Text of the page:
The fauna and flora can “hide” a multitude of treatments that are new to science, as a team of researchers from Brazil and Belgium discovered when analyzing the venom of a rattlesnake, of the subspecies Crotalus durissus collilineatus. Found in snake toxin, the protein collinein-1 went through some processes and became a molecule of pharmaceutical interest, being able to regulate blood clotting.
Published in the scientific journal International Journal of Biological Macromolecules, the study details how scientists worked on the rattlesnake venom protein, making it more stable in the body and resistant to the immune system. It is these increments that will allow for its potential commercial use. A synthetic version of the molecule is already being produced, but the process of developing new drugs must still be long.
Laboratory Turbine Rattlesnake Toxin
“The technique aims to keep PEG-cholinein-1 circulating in the body for longer, which can reduce the interval between administrations if it becomes a drug. In addition, it reduces degradation by components of the human organism and improves its functional properties”, explained researcher Ernesto Lopes Pinheiro Júnior, first author of the article, to the FAPESP Agency.
The technique adopted by the researchers is known as pegylation and consists of adding polyethylene glycol (PEG) to the toxin’s molecule of interest. It is worth explaining that PEG reduces the interaction with the immune system and prevents the formation of aggregates that reduce the activity of the molecule by the body. At this stage, the protein is called PEG-collinein-1.
“Pegylation is quite common in the pharmaceutical industry. There are 19 drugs that use the technique already approved. This is the first time, however, that the method has been used on an animal toxin, in its recombinant form. [produzida em laboratório por um fungo geneticamente modificado]”, says Eliane Candiani Arantes, professor at the Faculty of Pharmaceutical Sciences of Ribeirão Preto at USP and supervisor of the study.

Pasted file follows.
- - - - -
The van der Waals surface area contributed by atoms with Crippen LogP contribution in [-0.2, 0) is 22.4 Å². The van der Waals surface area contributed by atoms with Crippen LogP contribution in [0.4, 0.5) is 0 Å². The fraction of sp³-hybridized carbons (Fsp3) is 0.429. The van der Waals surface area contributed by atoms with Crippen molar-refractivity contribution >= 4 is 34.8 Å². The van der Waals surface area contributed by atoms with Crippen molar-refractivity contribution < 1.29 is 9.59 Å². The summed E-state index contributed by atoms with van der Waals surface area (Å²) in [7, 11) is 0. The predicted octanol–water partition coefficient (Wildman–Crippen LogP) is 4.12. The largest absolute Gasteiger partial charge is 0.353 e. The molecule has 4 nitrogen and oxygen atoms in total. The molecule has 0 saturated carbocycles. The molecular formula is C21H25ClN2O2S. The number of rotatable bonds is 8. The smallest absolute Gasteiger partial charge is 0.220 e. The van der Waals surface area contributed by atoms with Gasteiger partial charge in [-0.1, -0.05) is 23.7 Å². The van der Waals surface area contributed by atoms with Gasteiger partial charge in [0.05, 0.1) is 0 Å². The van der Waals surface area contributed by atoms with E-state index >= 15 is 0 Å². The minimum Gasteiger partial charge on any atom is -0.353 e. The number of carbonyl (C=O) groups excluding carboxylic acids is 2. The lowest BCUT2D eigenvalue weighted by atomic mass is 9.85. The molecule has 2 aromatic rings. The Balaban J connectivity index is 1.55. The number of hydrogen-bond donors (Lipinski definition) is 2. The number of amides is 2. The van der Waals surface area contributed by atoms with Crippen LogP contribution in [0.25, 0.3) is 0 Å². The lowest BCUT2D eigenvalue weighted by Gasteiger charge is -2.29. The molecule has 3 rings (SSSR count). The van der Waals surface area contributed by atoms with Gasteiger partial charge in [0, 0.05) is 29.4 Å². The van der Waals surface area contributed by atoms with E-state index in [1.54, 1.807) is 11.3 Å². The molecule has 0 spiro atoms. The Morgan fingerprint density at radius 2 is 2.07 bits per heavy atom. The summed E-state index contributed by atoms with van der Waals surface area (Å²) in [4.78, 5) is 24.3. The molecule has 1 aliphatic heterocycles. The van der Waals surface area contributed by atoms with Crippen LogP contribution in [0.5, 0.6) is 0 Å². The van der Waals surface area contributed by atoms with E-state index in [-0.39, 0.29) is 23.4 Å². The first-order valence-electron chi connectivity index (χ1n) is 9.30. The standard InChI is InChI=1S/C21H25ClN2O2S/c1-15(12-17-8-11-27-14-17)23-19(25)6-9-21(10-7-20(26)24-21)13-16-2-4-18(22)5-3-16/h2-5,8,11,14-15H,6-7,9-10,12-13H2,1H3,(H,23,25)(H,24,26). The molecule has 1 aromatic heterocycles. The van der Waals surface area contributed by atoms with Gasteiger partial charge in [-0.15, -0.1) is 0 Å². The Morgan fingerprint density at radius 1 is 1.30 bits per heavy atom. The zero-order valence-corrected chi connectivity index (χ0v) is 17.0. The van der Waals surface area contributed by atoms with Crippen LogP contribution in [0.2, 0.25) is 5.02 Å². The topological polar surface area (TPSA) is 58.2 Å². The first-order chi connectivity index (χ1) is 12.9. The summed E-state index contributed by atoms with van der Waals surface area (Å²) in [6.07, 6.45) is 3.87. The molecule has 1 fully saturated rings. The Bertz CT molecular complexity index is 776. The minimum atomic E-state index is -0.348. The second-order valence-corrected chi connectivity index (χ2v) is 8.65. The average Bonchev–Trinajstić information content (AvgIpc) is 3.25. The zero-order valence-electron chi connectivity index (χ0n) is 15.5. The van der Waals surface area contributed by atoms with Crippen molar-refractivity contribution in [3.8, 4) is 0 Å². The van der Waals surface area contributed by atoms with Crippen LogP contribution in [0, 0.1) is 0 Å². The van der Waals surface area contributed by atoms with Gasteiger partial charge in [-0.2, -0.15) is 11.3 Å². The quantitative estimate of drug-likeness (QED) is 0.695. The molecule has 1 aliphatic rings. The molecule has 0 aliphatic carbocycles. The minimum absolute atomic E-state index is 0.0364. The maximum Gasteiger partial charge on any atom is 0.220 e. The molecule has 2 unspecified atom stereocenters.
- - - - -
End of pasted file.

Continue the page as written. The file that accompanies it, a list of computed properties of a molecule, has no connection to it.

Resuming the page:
Protein actions in snake venom
Part of the rattlesnake’s venom, the protein collinein-1 consumes fibrinogen, a compound present in the blood responsible for clotting. In this way, it triggers a hemorrhage in those who are bitten by the snake, being an important element in both the animal’s attack and defense.
A protein found in rattlesnake venom and edited in the laboratory can prevent the formation of thrombi that cause stroke (Image: Reproduction/iLexx/Envato Elements)
In addition to “natural” use, the researchers identified that, when isolated and administered in small doses, the protein can prevent the formation of thrombi that cause stroke, for example. Now, when it is applied directly to the skin (topical use), it can have the opposite effect. In this context, the protein stimulates blood clotting in wounds that are difficult to heal. Therefore, it also has great potential for use in dressings, the scientists point out.
However, a possible limitation for the applications of the rattlesnake venom protein would be its obtainment. This would require the maintenance of a large serpentarium, with professionals qualified to extract the venom. This barrier would hardly allow any derivative product to reach the market.
In previous studies, the researcher and co-author of the study, Johara Boldrini-França, managed to clone the gene that produces collinein-1. Next, the team created a version of the yeast Pichia pastoris, which carries the snake gene, responsible for coding the protein. “This strategy is widely used in the pharmaceutical industry. Part of the insulin produced today, for example, comes from yeasts that produce this human protein”, he explains.
Thus, the potential applications of the drug that regulates blood clotting already start with an advantage: the low production cost and the ability to be obtained on a large scale. Now, more studies must evaluate its applications both in vitro and in vivo.